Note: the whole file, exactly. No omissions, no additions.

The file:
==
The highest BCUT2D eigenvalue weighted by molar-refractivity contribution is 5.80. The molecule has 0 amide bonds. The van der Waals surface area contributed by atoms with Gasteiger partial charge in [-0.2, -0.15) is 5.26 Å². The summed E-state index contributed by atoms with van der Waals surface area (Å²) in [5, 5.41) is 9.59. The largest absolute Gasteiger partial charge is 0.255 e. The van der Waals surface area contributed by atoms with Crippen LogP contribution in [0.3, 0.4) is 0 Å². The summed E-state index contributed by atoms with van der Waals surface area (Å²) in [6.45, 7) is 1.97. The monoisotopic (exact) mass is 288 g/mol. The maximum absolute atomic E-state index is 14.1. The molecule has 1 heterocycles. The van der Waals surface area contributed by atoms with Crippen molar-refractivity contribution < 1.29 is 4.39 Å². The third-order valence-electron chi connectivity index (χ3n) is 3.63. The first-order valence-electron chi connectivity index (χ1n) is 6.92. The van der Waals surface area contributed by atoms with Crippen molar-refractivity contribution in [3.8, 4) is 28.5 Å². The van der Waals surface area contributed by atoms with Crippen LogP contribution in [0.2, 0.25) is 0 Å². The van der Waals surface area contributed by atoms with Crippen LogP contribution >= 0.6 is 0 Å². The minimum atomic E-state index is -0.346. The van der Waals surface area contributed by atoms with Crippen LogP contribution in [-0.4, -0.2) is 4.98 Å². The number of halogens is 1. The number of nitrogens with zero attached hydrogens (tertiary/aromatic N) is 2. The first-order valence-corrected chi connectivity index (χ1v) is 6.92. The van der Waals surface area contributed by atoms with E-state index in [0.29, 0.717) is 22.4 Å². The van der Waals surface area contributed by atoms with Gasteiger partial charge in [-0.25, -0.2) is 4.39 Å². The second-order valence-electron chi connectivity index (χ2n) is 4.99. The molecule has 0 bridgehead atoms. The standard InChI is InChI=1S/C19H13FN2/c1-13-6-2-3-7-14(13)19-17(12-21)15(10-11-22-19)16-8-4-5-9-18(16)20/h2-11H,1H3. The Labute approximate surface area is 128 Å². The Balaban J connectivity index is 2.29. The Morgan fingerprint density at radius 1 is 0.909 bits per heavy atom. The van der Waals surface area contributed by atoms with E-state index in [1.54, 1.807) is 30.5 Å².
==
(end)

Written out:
The highest BCUT2D eigenvalue weighted by molar-refractivity contribution is 5.80. The molecule has 0 amide bonds. The van der Waals surface area contributed by atoms with Gasteiger partial charge in [-0.2, -0.15) is 5.26 Å². The summed E-state index contributed by atoms with van der Waals surface area (Å²) in [5, 5.41) is 9.59. The largest absolute Gasteiger partial charge is 0.255 e. The van der Waals surface area contributed by atoms with Crippen LogP contribution in [0.3, 0.4) is 0 Å². The summed E-state index contributed by atoms with van der Waals surface area (Å²) in [6.45, 7) is 1.97. The monoisotopic (exact) mass is 288 g/mol. The maximum absolute atomic E-state index is 14.1. The molecule has 1 heterocycles. The van der Waals surface area contributed by atoms with Crippen molar-refractivity contribution < 1.29 is 4.39 Å². The third-order valence-electron chi connectivity index (χ3n) is 3.63. The first-order valence-electron chi connectivity index (χ1n) is 6.92. The van der Waals surface area contributed by atoms with Crippen molar-refractivity contribution in [3.8, 4) is 28.5 Å². The van der Waals surface area contributed by atoms with Crippen LogP contribution in [0.2, 0.25) is 0 Å². The van der Waals surface area contributed by atoms with Crippen LogP contribution >= 0.6 is 0 Å². The minimum atomic E-state index is -0.346. The van der Waals surface area contributed by atoms with Crippen LogP contribution in [-0.4, -0.2) is 4.98 Å². The number of halogens is 1. The number of nitrogens with zero attached hydrogens (tertiary/aromatic N) is 2. The first-order valence-corrected chi connectivity index (χ1v) is 6.92. The van der Waals surface area contributed by atoms with E-state index in [0.29, 0.717) is 22.4 Å². The van der Waals surface area contributed by atoms with Gasteiger partial charge in [-0.25, -0.2) is 4.39 Å². The second-order valence-electron chi connectivity index (χ2n) is 4.99. The molecule has 0 bridgehead atoms. The standard InChI is InChI=1S/C19H13FN2/c1-13-6-2-3-7-14(13)19-17(12-21)15(10-11-22-19)16-8-4-5-9-18(16)20/h2-11H,1H3. The Labute approximate surface area is 128 Å². The Balaban J connectivity index is 2.29. The Morgan fingerprint density at radius 1 is 0.909 bits per heavy atom. The van der Waals surface area contributed by atoms with E-state index in [1.54, 1.807) is 30.5 Å².